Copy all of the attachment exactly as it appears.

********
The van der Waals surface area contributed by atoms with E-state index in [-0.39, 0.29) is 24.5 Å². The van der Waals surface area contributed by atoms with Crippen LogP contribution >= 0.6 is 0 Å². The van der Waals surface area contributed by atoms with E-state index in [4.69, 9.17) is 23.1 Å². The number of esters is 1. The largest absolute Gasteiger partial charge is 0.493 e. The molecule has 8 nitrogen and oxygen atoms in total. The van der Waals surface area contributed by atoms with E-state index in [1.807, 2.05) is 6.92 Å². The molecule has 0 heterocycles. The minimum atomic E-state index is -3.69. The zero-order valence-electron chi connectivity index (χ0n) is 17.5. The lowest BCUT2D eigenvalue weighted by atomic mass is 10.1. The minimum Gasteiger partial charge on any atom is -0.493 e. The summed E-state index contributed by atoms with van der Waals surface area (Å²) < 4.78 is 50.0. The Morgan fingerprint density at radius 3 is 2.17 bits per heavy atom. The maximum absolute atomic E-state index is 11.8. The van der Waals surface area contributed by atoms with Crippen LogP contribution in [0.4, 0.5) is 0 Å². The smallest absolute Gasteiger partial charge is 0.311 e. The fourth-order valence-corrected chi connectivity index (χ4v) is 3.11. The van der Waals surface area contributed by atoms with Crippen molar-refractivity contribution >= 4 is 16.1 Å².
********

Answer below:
The van der Waals surface area contributed by atoms with E-state index in [-0.39, 0.29) is 24.5 Å². The van der Waals surface area contributed by atoms with Crippen LogP contribution >= 0.6 is 0 Å². The van der Waals surface area contributed by atoms with E-state index in [4.69, 9.17) is 23.1 Å². The number of esters is 1. The largest absolute Gasteiger partial charge is 0.493 e. The molecule has 8 nitrogen and oxygen atoms in total. The van der Waals surface area contributed by atoms with E-state index in [1.807, 2.05) is 6.92 Å². The molecule has 0 heterocycles. The minimum atomic E-state index is -3.69. The zero-order valence-electron chi connectivity index (χ0n) is 17.5. The lowest BCUT2D eigenvalue weighted by atomic mass is 10.1. The minimum Gasteiger partial charge on any atom is -0.493 e. The summed E-state index contributed by atoms with van der Waals surface area (Å²) < 4.78 is 50.0. The Morgan fingerprint density at radius 3 is 2.17 bits per heavy atom. The maximum absolute atomic E-state index is 11.8. The van der Waals surface area contributed by atoms with Crippen LogP contribution in [0.4, 0.5) is 0 Å². The smallest absolute Gasteiger partial charge is 0.311 e. The fourth-order valence-corrected chi connectivity index (χ4v) is 3.11. The van der Waals surface area contributed by atoms with Crippen molar-refractivity contribution >= 4 is 16.1 Å².